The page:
State Assemblyman Antwan McClellan, a Republican from Ocean City, also believes that local towns and elected officials would be denied the opportunity of having any input in the Orsted project if the legislation is approved. He opposes the legislation.
“Trenton should not be affecting what’s going on in Ocean City without Ocean City’s opportunity to speak about that,” McClellan said in comments on the Assembly GOP Facebook page.
McClellan said he plans to urge Orsted to “continue to have a conversation” with Ocean City as well as other communities in Atlantic and Cape May counties that would affected by the wind farm.
“We shouldn’t force this upon cities without giving them consideration,” he said.
An Orsted spokesman released a statement Friday expressing the company’s support for the legislation, which was introduced by Senate President Steve Sweeney and Senate Environmental Chairman Bob Smith, both Democrats.
“We are in the early stages of building a new American industry in the U.S. and here in New Jersey. We are excited about the potential of offshore wind to generate jobs, revitalize ports, create new opportunities for small businesses, and combat the effects of climate change,” the Orsted statement said.
The statement went on to say that the legislation would establish a “mitigation process” for qualified offshore wind projects approved by the BPU “if talks break down at the local level.”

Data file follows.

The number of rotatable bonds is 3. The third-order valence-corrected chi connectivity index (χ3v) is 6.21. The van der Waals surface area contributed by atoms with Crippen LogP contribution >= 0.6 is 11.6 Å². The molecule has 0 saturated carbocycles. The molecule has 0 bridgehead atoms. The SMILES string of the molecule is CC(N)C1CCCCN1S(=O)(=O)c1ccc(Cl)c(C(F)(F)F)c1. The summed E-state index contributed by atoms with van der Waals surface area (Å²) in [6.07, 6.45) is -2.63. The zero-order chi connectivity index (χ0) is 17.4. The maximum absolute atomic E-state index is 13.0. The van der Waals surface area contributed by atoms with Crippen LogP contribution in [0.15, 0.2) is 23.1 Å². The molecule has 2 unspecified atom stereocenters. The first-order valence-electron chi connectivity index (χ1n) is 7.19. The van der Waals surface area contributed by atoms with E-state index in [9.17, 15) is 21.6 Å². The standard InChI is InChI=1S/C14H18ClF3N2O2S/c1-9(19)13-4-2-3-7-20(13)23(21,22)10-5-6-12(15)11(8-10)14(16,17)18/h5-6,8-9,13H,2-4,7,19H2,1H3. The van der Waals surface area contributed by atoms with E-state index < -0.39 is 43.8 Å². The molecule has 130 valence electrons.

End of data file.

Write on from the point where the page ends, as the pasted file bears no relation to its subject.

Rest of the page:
“This is critical for keeping timelines and schedules not only for the developer but for the supply chain and workforce dedicated to the project,” the statement said.
Sweeney’s office did not return a call seeking comment Friday.
Save Our Shoreline, a Facebook group that opposes the wind farm, issued a press release Friday accusing the governor and New Jersey Democrats of “colluding with the Queen of Denmark, and a foreign corporation from Denmark known as Orsted.”
“This unholy alliance was formed to steal sovereign U.S. territory in our 200-mile exclusive economic zone off our beloved Jersey Shore to build risky, unreliable, unwanted, unnecessary industrial wind farms,” said Tricia Conte, founder of Save Our Shoreline.
Save Our Shoreline says it has 4,100 members and so far has collected 10,240 signatures on an online petition opposing the wind farm.
Calling it a “power grab,” Conte warned that the legislation will be met by lawsuits and strong political opposition in the November election if it becomes law.
Thornton also indicated that Cape May County may consider legal action to challenge the legislation. He said he will confer with the county’s attorney about the options that are available.
In another criticism of the wind farm, Thornton warned that electric bills for wind-generated power would “increase significantly” for New Jersey residents if the project is built.
Orsted has already said that electric bills will go up for power generated by the wind farm. That is another issue that has stirred concern among Ocean City’s elected officials.